Friday, December 11th, 2015
By Eileen Klein
Like the state we were created for, let's start recognizing our public universities as big and great.
How big is too big? As an enterprise that is home to some of our nation's largest public universities, we often are confronted with questions of size and growth, and specifically, how big will our universities become?
The real and legitimate concern being expressed is this - can our universities be both big and great?
That concern has loomed large in recent weeks as Arizona's public universities announced updated strategic outcomes for 2025, including a target to grow enrollment by nearly 50 percent to 225,000 students and graduate the overwhelming majority of those who enroll.
Agreed, 225,000 is a great big number. Yet, interestingly, no one questions the ability of a company to be both big and great (think Apple). Somehow, we are led to believe that our nation's universities can only be of high quality if they are kept small - or worse, expensive.
From its inception, the public university has existed to grant access to the highest levels of learning for all individuals to pursue their ambitions, no matter what their backgrounds. Our founders put no limits on our universities as a means to deliver on the American dream, nor should we. To do so would be rationing the opportunities and potential of those who live here.
Considered one of the strongest indicators of success among business and industry, growth is an indication of a company's ability to attract capital and meet consumer demand. By similar measures, our universities are proving that size and quality do co-exist. All three of our universities have programs that rank in the top 100 in the nation in their ability to attract research investment from both public and private sources, with more than 25 in the top 50 and several in the top five. Demand remains strong. Unlike other states that have flat or declining enrollments, Arizona is among only four states that continue to attract new students.
While we're pleased with these achievements, we must continue to expand strategically. Arizona is a growing state, and as it grows, our economy is changing. University economists recently detailed how knowledge-based jobs are emerging as economic drivers of Arizona's future in sectors such as finance, insurance and professional jobs and will require more individuals with higher levels of learning than jobs that existed before.
Higher levels of education won't be required just for those jobs. Within the next two years, two-thirds of all jobs will require some type of post-secondary education. During the next 10 years, we will reach the apex of the retirement of the baby boomers as 550,000 Arizona boomers - about 137,000 of whom have bachelor's degrees - reach retirement age.
We can't assume that individuals will be available to provide the talent or buy the businesses or take over the professional practices that have been built here. We also can't rely on a "bring your own degree" strategy for talent development.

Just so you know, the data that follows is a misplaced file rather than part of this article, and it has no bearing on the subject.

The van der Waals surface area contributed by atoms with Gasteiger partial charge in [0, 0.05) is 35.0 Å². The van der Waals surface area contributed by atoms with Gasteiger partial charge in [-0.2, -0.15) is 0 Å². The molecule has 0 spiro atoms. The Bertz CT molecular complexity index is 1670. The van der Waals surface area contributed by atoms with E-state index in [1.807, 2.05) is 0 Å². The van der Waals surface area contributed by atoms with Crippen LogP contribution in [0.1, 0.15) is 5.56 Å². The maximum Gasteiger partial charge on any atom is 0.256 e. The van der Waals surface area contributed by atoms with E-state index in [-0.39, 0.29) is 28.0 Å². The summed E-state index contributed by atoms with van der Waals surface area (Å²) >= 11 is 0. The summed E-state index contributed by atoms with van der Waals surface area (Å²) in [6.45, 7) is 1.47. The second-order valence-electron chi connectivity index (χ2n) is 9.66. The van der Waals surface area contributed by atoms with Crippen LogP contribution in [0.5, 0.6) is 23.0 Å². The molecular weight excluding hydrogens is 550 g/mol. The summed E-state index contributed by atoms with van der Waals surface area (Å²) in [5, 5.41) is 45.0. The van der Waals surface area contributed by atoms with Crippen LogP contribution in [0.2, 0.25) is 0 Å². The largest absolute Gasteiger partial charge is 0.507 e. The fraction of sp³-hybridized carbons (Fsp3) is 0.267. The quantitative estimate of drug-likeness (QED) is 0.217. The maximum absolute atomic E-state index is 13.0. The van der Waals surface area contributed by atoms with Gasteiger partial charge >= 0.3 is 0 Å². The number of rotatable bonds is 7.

We must actively grow our own educated workforce. While that is not exclusively our job and other players also contribute, we need to embrace the reality that the majority of the responsibility for growing the workforce of individuals with advanced degrees in Arizona will fall to our public universities. Consider that 20 years ago, Arizona imported the vast majority of individuals with bachelor's degrees or higher. Today, it is our public university system that produces the majority of individuals who hold these credentials in Arizona.
While our public higher education system is still smaller than many other states, it is imperative to think very differently about how we grow from here. While we must preserve the student-faculty relationship, it's clear not every student needs to learn on a research campus or even on a campus at all. Much of our new growth will occur in our online student offerings. We are also setting a target to increase the number of community college transfers to build on existing infrastructure and help contain costs for students by allowing them to earn credit that will transfer to their bachelor's degree in a low-cost setting close to home. We are piloting efforts that upend the traditional semester model and allow students to progress as they demonstrate mastery, rather than fill seat time. We are evolving the tradition of closed learning and research networks and thinking of new ways to scale by creating education and research alliances with other universities throughout the country to increase access, enhance discovery and close achievement gaps. We're rethinking our revenue models and taking an enterprise approach by treating our state as an important investor, but one of many. We're also eschewing models in other states that create multiple systems, duplicative programs and burdensome bureaucracies. Instead, we're purposely and more fully differentiating our universities and their missions.
Growing enrollment to more than a quarter of a million students requires us to formally link our size and quality ambitions. For the first time, we are introducing a series of quality markers into our measures of progress at our universities so students know that they aren't just getting a diploma - they are getting a great education. Our students deserve to graduate with a degree that gives them not just subject matter expertise but the analytical and communications skills they need, along with real-world experiences so that they not only land a job at graduation, but hold a job over time - and maybe even help create some new jobs for others over the course of their careers.
Can our universities be both big and great? Absolutely. Not great big, but truly big and great. Like the state we were created to serve, our public universities can deliver both.